Inquiry to take secret testimony through website
Published 14/05/2014 | 02:30
THE forthcoming banking inquiry will take submissions from whistleblowers through a new interactive website, the Irish Independent has learned.
The Oireachtas inquiry is hoping to receive confidential information from members of the public, which could prove instrumental in unravelling the events that led to the €64bn bank bailout.
Banking inquiry chairman Ciaran Lynch said a "confidential recipient" system will be put in place to receive information from whistleblowers.
"There will be an opportunity for people who wish to provide information on a confidential basis," he said.
"The confidential information will be subject to rules such as data protection laws, but there will be a platform for individuals who have information which may be of assistance to the inquiry," he added.
Mr Lynch pointed out that the inquiry was not a criminal investigation and could not investigate wrongdoing.
It is expected people will be able to make confidential submissions through a designated online portal linked to the current Oireachtas website.
The website will also include live streaming of the hearings.
There are also discussions under way between the Oireachtas and digital television providers about establishing a dedicated television station which would stream the highly anticipated hearings.
The nine-member Oireachtas committee has yet to be finalised but six nominees have been announced who will join chairman Mr Lynch.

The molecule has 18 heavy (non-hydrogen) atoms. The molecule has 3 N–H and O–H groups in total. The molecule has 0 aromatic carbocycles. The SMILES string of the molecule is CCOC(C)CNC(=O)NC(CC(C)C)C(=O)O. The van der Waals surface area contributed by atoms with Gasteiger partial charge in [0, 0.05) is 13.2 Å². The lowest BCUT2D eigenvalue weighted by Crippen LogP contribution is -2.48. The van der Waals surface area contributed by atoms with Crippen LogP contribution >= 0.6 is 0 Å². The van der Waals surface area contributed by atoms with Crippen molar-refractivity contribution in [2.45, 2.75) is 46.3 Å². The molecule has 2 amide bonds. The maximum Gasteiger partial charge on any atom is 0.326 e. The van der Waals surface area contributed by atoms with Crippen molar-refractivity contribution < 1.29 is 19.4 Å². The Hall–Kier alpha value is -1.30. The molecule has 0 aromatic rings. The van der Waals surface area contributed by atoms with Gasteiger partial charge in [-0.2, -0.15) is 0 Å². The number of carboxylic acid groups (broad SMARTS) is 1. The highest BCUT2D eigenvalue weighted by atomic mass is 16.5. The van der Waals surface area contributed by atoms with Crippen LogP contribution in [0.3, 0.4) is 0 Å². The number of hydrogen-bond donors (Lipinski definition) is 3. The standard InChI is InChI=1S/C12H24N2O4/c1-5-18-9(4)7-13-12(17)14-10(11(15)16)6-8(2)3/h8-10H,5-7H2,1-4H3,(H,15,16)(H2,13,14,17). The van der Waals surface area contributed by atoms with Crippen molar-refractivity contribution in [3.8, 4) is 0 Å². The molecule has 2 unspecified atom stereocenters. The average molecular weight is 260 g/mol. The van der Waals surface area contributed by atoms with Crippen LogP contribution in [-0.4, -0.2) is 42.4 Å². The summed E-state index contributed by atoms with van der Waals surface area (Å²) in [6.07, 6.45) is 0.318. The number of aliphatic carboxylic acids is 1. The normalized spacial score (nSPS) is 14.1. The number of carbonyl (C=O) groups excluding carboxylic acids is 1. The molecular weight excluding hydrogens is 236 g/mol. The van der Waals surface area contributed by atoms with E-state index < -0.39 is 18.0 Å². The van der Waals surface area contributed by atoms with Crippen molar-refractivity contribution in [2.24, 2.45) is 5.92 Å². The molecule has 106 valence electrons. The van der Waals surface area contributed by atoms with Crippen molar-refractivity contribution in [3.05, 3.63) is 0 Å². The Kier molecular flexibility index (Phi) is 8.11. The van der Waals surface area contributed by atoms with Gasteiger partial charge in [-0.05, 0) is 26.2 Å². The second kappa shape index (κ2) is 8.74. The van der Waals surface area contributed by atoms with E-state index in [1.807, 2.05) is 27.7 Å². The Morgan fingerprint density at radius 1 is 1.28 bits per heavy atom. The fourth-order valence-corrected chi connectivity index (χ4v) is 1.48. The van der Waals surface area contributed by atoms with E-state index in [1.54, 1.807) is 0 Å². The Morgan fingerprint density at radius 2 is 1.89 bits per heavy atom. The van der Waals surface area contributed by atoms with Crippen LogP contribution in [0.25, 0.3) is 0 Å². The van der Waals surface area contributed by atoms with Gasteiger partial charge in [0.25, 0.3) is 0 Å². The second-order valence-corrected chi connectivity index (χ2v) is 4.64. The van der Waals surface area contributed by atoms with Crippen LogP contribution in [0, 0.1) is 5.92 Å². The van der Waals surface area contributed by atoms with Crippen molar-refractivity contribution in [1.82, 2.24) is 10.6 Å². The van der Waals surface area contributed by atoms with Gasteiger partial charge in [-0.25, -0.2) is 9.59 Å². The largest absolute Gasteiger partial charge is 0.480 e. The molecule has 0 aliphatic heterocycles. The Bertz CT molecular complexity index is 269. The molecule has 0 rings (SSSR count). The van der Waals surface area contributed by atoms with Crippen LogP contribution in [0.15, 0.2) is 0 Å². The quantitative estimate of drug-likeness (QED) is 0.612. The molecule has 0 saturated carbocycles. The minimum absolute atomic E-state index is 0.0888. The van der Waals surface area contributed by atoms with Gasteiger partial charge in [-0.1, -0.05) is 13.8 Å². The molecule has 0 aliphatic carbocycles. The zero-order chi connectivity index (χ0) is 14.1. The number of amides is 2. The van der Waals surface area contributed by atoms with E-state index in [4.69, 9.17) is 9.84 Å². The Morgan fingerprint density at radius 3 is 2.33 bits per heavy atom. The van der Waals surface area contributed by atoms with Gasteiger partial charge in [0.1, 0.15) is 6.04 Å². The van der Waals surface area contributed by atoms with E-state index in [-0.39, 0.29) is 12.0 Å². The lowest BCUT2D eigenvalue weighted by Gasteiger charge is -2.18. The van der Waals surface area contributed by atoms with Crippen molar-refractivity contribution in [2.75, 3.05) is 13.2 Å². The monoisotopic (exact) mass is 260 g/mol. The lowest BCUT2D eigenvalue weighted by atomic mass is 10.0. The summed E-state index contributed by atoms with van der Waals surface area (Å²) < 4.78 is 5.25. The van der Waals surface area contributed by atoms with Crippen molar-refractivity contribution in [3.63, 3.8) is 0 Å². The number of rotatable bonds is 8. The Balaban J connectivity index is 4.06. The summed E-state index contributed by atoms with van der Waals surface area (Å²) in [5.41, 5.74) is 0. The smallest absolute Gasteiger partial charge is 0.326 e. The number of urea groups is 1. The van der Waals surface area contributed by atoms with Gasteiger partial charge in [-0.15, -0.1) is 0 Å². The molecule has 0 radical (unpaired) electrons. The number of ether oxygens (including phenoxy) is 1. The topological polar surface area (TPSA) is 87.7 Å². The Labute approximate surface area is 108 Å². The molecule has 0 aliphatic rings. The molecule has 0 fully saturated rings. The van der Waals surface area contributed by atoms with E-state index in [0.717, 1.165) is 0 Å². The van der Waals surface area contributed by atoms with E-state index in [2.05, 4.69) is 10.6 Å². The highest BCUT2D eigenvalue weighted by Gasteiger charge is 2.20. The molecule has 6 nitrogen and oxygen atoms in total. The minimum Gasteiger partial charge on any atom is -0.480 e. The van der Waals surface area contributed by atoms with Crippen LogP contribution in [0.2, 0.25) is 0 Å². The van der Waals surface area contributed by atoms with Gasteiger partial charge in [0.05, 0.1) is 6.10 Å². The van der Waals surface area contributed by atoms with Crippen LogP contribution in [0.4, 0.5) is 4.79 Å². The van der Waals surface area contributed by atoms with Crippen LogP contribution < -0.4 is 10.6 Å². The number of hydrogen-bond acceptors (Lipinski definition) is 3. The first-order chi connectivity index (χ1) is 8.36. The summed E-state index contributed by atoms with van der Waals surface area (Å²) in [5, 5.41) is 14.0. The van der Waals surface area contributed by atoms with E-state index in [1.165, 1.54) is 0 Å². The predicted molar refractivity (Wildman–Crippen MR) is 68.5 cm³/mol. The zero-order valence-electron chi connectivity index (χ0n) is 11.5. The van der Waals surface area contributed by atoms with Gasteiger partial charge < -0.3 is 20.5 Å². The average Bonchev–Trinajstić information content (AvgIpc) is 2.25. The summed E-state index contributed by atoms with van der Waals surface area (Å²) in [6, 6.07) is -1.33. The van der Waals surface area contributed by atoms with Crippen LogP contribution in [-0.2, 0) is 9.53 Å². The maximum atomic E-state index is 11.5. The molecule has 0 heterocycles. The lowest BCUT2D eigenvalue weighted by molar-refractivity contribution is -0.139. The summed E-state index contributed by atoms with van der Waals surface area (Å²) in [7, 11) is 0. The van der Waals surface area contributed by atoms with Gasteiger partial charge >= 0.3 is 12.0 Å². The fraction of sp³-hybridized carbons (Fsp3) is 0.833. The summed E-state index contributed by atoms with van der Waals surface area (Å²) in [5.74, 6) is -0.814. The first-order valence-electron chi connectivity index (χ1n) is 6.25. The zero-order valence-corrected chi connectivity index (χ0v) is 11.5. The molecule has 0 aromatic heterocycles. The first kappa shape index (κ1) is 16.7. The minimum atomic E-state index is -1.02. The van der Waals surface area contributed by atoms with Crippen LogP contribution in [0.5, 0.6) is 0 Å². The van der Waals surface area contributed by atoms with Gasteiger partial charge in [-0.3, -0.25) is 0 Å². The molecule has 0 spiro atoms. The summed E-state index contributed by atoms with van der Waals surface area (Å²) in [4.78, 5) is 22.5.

The nominations from the Seanad have yet to be confirmed, but Labour will choose one candidate and the other will come from the Opposition.
The nominations will be finalised tomorrow evening following a motion in the Dail.
Once the nominations are decided they will be put before the Oireachtas Committee on Procedures and Privileges (CPP) which will decide if candidates are appropriate for the hearings.
There is concern some members of the Oireachtas could face accusations of bias over comments they made in the past about banks and bankers likely to be called before the inquiry.
The inquiry team will also put forward its terms of reference to the CPP which will include the timeline it hopes to cover in its investigation.
The main focus of the inquiry will be the government's bank guarantee scheme in September 2008 and the events leading up to the passing of legislation guaranteeing bank deposits.
However, it is not envisaged that any decisions taken by the current Government – such as the liquidation of the Irish Bank Resolution Corporation (formerly Anglo Irish Bank) – will be reviewed.